Some good points from a friend by email:

A few points on this discussion:
1.      Language and approach.  To me, while prudishness may be an issue with a narrow segment of the population, for most of the culture it is a total non-issue.  As I indicated in my earlier emails, I think that language and subject matter are closely connected here.  In the dominant culture, sex is understood as recreational sport.  Self-fulfillment is the highest value.  Modesty is forgotten.  Men and women speak openly about the darnedest things—I know this from personal experience in the corporate workplace and from popular culture.  The language of sexuality has become debased—in our music, in our movies, in our books etc.
This culture desperately needs to understand marriage and marital love, through the lens of the Church.  It needs to understand the place of marital sexuality in the context of marital love.  It needs to encounter mystery and sacredness.  It needs to recover modesty (which is not prudishness).  To me, much of this is lost, and sometimes undermined, in casual and cavalier discussions about practices and fulfillment etc.  I’m not saying that those discussions are not to be had, but they should not be the focus.  Otherwise, the message that gets heard can be “Catholic + great sex”, instead of a truly personalist understanding of marital love.
To be clear, the above is not a critique of West.  I haven’t read enough of him to offer such a critique, and I know people who have liked his work.  But I’ve seen a tendency in this arena to lead with the sensational in ways that cause me concern.  We need to be vigilant in such an important and sensitive area of work.  Jules’ reference to the renewal is interesting because the same thought occurred to me, with a different conclusion.  While West fends off issues regarding language and approach by references to the questioner’s own sexual “acceptance”, many leaders in the renewal fended off issues by asking whether the questioners were “open to the spirit.”  The renewal did great good, but I believe that it would have avoided much harm and had a much richer legacy if it were open to an engaging critique.  The same may be true of West.  It is not enough to say that “West is on the front line, changing lives, and who are we to critique him.”  That is the task of the philosopher.  To hold things up to a searching analysis.  Not to view popular acceptance as a sign of validity or truth.
2.      How to discuss explicit matters.  My first email to you included a strong reaction to the notion that concern about explicit language could often be driven by the questioner’s failure to accept his/her own sexuality.  I explained why I thought this was a dangerous and unfair response, particularly in a public setting.  There’s no adequate public response that the questioner can make (other than, “I really, really don’t have those issues.”).  It tends to silence the questioner (who wants to go there).  It practically begs for a response to West about whether his own positions have any relationship to an unhealthy sexual past (what’s good for the goose . . .). This would not be fair but neither is West’s response.  And it ignores the fact that this question can be discussed without any public reference to the questioner’s own struggles.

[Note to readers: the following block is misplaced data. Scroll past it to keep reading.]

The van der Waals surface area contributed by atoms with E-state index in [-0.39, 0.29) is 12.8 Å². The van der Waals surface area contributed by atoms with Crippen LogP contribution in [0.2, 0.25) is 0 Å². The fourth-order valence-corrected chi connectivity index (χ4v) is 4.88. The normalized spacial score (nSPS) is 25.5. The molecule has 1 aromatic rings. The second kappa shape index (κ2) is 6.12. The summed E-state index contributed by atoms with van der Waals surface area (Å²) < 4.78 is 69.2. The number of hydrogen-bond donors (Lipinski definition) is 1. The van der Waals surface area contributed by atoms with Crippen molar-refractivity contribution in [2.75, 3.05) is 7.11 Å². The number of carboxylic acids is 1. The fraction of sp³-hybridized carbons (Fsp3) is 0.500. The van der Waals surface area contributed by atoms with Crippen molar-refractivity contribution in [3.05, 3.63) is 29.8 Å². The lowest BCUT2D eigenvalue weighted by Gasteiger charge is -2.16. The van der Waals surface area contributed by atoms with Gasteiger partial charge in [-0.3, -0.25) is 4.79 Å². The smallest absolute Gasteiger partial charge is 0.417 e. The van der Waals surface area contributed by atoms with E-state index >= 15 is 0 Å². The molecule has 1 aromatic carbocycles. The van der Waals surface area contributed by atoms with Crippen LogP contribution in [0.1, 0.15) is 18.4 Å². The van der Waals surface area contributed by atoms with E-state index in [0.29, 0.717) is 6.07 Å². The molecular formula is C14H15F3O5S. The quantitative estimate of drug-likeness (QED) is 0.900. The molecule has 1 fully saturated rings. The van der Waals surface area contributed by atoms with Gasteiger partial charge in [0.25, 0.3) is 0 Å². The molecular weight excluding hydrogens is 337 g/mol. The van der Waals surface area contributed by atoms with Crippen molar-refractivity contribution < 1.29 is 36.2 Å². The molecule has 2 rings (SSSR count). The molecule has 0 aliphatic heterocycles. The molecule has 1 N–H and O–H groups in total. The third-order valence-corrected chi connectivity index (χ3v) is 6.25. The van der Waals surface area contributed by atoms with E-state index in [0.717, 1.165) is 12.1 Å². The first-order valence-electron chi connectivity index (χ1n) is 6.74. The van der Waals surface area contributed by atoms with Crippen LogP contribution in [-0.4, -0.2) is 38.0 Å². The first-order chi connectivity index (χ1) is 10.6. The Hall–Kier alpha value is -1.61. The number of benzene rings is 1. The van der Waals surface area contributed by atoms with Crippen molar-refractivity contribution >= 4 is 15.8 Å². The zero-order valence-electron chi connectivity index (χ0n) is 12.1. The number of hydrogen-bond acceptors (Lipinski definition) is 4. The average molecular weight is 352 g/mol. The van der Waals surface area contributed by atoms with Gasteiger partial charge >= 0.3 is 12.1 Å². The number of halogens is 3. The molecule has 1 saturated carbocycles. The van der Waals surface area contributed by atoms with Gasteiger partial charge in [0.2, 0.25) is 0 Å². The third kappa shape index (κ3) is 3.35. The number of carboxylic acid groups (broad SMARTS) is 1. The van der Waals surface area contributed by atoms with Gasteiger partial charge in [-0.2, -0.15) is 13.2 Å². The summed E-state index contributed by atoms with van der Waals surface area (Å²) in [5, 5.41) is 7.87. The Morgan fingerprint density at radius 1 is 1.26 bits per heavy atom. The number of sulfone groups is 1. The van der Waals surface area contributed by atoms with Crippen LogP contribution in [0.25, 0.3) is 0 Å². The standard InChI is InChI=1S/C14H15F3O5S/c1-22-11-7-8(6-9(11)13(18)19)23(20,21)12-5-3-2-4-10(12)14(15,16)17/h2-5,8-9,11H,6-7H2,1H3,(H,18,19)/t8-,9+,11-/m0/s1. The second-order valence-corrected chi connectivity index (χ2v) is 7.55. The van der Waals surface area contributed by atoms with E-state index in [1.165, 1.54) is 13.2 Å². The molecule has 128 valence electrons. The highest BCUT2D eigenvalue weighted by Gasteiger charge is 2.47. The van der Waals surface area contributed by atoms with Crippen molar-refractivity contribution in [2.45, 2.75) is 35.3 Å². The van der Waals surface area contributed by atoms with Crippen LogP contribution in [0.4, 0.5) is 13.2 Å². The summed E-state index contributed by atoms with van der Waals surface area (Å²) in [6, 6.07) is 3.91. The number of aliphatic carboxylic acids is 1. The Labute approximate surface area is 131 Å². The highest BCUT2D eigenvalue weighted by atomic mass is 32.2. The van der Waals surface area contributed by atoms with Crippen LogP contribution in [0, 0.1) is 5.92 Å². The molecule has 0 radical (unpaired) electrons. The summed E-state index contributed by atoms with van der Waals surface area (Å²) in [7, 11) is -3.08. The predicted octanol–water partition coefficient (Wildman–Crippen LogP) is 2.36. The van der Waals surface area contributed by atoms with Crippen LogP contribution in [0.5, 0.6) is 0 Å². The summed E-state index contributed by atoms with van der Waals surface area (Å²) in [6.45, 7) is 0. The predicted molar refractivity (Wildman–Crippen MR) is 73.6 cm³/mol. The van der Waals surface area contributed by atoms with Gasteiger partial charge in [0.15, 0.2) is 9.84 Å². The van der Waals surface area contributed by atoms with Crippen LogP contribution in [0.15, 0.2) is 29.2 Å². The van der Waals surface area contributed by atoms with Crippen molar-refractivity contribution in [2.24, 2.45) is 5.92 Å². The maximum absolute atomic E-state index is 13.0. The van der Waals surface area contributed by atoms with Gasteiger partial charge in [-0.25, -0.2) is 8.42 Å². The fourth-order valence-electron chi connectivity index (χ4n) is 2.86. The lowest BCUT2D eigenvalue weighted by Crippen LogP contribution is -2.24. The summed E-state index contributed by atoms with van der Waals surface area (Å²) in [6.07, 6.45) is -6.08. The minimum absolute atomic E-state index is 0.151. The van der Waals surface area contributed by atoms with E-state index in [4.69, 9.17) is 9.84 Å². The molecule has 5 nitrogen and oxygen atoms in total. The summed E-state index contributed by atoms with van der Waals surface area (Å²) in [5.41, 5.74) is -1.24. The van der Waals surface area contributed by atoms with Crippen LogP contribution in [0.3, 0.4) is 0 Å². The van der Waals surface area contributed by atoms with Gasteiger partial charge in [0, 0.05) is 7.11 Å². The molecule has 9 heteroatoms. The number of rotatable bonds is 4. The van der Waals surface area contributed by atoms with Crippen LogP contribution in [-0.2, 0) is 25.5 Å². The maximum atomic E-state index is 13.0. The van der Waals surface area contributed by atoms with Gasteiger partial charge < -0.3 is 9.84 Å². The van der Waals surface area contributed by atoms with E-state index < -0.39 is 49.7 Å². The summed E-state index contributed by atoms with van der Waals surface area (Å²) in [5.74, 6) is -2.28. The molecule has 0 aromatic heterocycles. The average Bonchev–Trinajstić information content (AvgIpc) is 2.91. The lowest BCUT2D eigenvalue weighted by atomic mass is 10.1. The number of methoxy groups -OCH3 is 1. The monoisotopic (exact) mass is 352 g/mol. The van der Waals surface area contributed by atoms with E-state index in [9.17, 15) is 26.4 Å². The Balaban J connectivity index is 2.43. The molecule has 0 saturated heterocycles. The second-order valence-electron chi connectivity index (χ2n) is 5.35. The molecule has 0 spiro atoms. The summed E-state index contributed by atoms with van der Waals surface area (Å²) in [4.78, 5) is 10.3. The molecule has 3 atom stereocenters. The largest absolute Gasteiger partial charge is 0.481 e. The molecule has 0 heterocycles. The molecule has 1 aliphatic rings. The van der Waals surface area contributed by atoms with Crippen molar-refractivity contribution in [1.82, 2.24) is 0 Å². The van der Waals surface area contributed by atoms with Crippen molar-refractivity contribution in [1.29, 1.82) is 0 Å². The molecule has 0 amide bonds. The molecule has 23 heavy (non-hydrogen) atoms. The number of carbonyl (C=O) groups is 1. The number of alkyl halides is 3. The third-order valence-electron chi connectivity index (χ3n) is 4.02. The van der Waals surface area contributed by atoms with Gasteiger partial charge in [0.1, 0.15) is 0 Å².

To the extent there is validity to West’s response, the matter only becomes more complicated.  You can argue that debating sexual matters is not like debating the doctrine of the trinity and that personal experience may color each person’s perceptions.  If these “background” questions indeed are relevant, how can a group of men and women engage them?  How do you peel away objections without delving into intensely personal issues?  My belief is that these matters can be debated, carefully, without “getting personal” but context is important.
Context is essential when considering language, as I argued in my earlier email. That what is appropriate in a confessional, with a counselor, in a small group, at a seminar, in an academic setting, among spouses, at an open public presentation and on a blog, may be vastly different.  I thought that some of the detailed discussions on the blog were strange discussions to have in an open internet forum.  They are not discussions that I had a desire to participate in, particularly with the opposite sex.  As I stated above, public discussions on practices (especially marginal practices) tend to obscure the more important issues addressing today’s culture and cultivate an attitude of “what can be justified.”  But I also believe that certain subject matters should only be discussed in the most careful of ways.  As a friend put it to me: would you be comfortable having your wife have an explicit academic discussion with two men, around the coffee table, about the extent to which certain sexual practices may be morally licit?  My answer was no, I would not.  Would such discussion be categorically wrong?  No.  But there is much that we know about sexuality, human nature, and the Church’s teachings, that should cause us to exercise the utmost of care.  Some of the discussion on the blog seemed lacking in due care.
The last question I have is: who benefits from an open forum on these marginal issues?  This is not meant to be a rhetorical challenge.  I’m not sure of the answer.  And I guess, included in the question, is whether such discussions would be detrimental to some.
I’m out of time and wish I could complete some very incomplete thoughts.  Maybe later.  Thanks for your earlier responses and your efforts to tackle these difficult questions.

Katie van Schaijik • Jun 15, 2009 - 7:39 pm